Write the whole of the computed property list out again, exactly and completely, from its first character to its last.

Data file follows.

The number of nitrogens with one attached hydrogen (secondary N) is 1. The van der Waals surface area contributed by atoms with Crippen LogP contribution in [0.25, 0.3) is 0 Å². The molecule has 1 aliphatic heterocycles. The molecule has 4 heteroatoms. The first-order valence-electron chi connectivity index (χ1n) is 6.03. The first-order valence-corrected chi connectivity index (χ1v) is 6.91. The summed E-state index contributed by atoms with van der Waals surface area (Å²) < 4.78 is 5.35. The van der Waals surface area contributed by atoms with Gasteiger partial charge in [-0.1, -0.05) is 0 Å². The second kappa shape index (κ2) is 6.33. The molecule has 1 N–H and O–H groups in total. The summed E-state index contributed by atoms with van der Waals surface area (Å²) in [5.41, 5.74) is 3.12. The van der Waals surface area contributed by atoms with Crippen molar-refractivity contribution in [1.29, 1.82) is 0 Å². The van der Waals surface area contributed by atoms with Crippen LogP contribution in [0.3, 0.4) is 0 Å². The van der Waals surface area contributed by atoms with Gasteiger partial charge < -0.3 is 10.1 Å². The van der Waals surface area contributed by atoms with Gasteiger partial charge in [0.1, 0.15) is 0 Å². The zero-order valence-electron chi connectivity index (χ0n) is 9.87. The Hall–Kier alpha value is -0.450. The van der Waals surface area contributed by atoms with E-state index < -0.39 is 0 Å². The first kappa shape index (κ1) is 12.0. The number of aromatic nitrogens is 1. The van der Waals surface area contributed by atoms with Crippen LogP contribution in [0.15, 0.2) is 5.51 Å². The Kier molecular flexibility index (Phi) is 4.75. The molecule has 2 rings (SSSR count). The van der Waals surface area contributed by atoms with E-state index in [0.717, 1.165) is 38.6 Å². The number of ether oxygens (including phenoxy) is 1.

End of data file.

The number of nitrogens with one attached hydrogen (secondary N) is 1. The van der Waals surface area contributed by atoms with Crippen LogP contribution in [0.25, 0.3) is 0 Å². The molecule has 1 aliphatic heterocycles. The molecule has 4 heteroatoms. The first-order valence-electron chi connectivity index (χ1n) is 6.03. The first-order valence-corrected chi connectivity index (χ1v) is 6.91. The summed E-state index contributed by atoms with van der Waals surface area (Å²) < 4.78 is 5.35. The van der Waals surface area contributed by atoms with Gasteiger partial charge in [-0.1, -0.05) is 0 Å². The second kappa shape index (κ2) is 6.33. The molecule has 1 N–H and O–H groups in total. The summed E-state index contributed by atoms with van der Waals surface area (Å²) in [5.41, 5.74) is 3.12. The van der Waals surface area contributed by atoms with Crippen molar-refractivity contribution in [1.29, 1.82) is 0 Å². The van der Waals surface area contributed by atoms with Crippen LogP contribution in [0.3, 0.4) is 0 Å². The van der Waals surface area contributed by atoms with Gasteiger partial charge < -0.3 is 10.1 Å². The van der Waals surface area contributed by atoms with Gasteiger partial charge in [0.1, 0.15) is 0 Å². The zero-order valence-electron chi connectivity index (χ0n) is 9.87. The Hall–Kier alpha value is -0.450. The van der Waals surface area contributed by atoms with E-state index < -0.39 is 0 Å². The first kappa shape index (κ1) is 12.0. The number of aromatic nitrogens is 1. The van der Waals surface area contributed by atoms with Crippen LogP contribution in [0.15, 0.2) is 5.51 Å². The Kier molecular flexibility index (Phi) is 4.75. The molecule has 2 rings (SSSR count). The van der Waals surface area contributed by atoms with E-state index in [0.717, 1.165) is 38.6 Å². The number of ether oxygens (including phenoxy) is 1.